The MOtor Vehicle Emission Simulator (MOVES) model was developed by the U.S. Environmental Protection Agency (USEPA) to estimate emissions from on-road and off-road vehicles in the United States. The MOVES model represents a significant improvement over the older MOBILE series of modes, primarily because emission rates are now truly modal in nature. Emission rates are now a function of power surrogates, which depend on speed and acceleration. Traffic simulation model outputs and smartphone GPS data can provide second-by-second vehicle activity data in time and space, including vehicle speed and acceleration. Coupling high-resolution vehicle activity data with appropriate MOVES emission rates further advances research efforts designed to assess the environmental impacts of transportation design and operation strategies. However, the MOVES interface is complicated, and the structure of input variables and algorithms involved in running MOVES to assess operational improvements makes analyses cumbersome and time consuming. The MOVES interface also makes it difficult to assess complicated transportation networks and to undertake analyses of large-scale systems that are dynamic in nature.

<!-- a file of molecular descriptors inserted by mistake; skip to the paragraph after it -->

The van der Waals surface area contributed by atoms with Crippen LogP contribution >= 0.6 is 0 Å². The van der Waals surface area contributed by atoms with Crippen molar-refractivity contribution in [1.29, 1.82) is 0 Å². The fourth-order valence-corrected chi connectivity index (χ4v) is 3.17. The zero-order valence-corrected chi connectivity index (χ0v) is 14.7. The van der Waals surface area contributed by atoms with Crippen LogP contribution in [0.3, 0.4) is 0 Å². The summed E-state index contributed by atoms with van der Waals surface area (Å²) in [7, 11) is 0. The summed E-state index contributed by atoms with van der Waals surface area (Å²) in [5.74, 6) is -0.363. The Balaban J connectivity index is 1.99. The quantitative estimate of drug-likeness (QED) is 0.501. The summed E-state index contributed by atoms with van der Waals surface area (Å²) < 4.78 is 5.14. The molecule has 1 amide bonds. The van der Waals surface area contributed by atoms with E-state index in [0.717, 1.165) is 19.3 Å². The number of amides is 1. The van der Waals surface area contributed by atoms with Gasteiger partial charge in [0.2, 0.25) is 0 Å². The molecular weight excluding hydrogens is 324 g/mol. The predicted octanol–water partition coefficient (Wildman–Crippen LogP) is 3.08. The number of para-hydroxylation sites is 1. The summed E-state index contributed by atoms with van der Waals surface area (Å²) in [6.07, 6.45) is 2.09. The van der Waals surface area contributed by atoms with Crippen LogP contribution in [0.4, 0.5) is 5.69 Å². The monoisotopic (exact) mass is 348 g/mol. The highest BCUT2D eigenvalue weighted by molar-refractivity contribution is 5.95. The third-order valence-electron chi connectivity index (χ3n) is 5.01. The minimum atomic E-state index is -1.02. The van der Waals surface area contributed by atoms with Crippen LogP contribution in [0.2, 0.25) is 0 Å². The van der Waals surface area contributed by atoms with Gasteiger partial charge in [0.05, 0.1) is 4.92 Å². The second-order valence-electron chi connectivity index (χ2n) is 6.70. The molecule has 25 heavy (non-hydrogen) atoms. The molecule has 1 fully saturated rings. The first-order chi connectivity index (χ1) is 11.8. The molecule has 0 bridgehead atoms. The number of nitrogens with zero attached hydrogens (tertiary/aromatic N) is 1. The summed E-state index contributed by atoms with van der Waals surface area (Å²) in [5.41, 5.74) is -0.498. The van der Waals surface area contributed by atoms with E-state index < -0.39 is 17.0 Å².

The MOVES-Matrix system developed by the research team can be used to perform emissions modeling activities in a fraction of the time it takes to perform even one single individual MOVES run. The MOVES-Matrix approach involves running the MOVES model iteratively, across all potential input variable combinations, and using the resulting multidimensional array of pre-run MOVES outputs in emissions modeling. The research team configured MOVES to run on a distributed computing cluster, obtaining MOVES energy consumption and emission rate outputs for each vehicle class, model year, and operating condition, by calendar year, fuel composition (summer, winter, and transition fuels), local Inspection/Maintenance (I/M) program, meteorology, and other variables of interest. The team ran MOVES 146,853 times to generate the on-road emission rate matrices for Atlanta. More than 90 billion emission rates populate the primary output matrix, but implementation tools developed by the team generate matrix subsets for specific applications to speed up the analytical processes. In 2017-2018, the team developed MOVES-Matrix 2.0, which now integrates engine start, soak, evaporative, and truck hoteling emissions. The resulting emission rate matrices allow users to link emission rates to assess big data projects (such as regional emissions for emission inventory development) and to support near-real-time evaluations of changes in emissions for large, dynamic transportation systems. In the case study applications performed by the team, emission rate generation with MOVES-Matrix is 200-times faster than using the batch mode of MOVES graphic user interface in the same computer environment and the process predicts exactly the same emissions result.